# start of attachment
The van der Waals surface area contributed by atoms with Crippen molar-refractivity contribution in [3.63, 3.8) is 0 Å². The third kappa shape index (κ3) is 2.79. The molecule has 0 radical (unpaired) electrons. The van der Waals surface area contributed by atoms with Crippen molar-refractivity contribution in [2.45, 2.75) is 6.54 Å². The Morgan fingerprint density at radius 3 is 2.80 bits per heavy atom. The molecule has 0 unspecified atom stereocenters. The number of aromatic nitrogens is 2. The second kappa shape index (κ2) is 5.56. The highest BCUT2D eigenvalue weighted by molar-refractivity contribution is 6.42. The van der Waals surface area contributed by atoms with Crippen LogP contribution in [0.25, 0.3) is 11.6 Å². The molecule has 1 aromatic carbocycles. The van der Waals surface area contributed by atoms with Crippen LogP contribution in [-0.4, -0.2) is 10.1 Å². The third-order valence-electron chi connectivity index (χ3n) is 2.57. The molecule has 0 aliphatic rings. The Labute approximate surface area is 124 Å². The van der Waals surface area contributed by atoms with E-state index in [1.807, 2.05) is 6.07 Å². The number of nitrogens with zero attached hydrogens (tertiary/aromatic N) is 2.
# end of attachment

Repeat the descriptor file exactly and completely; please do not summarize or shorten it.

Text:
The van der Waals surface area contributed by atoms with Crippen molar-refractivity contribution in [3.63, 3.8) is 0 Å². The third kappa shape index (κ3) is 2.79. The molecule has 0 radical (unpaired) electrons. The van der Waals surface area contributed by atoms with Crippen molar-refractivity contribution in [2.45, 2.75) is 6.54 Å². The Morgan fingerprint density at radius 3 is 2.80 bits per heavy atom. The molecule has 0 unspecified atom stereocenters. The number of aromatic nitrogens is 2. The second kappa shape index (κ2) is 5.56. The highest BCUT2D eigenvalue weighted by molar-refractivity contribution is 6.42. The van der Waals surface area contributed by atoms with Crippen LogP contribution in [0.25, 0.3) is 11.6 Å². The molecule has 1 aromatic carbocycles. The van der Waals surface area contributed by atoms with Crippen LogP contribution in [-0.4, -0.2) is 10.1 Å². The third-order valence-electron chi connectivity index (χ3n) is 2.57. The molecule has 0 aliphatic rings. The Labute approximate surface area is 124 Å². The van der Waals surface area contributed by atoms with E-state index in [1.807, 2.05) is 6.07 Å². The number of nitrogens with zero attached hydrogens (tertiary/aromatic N) is 2.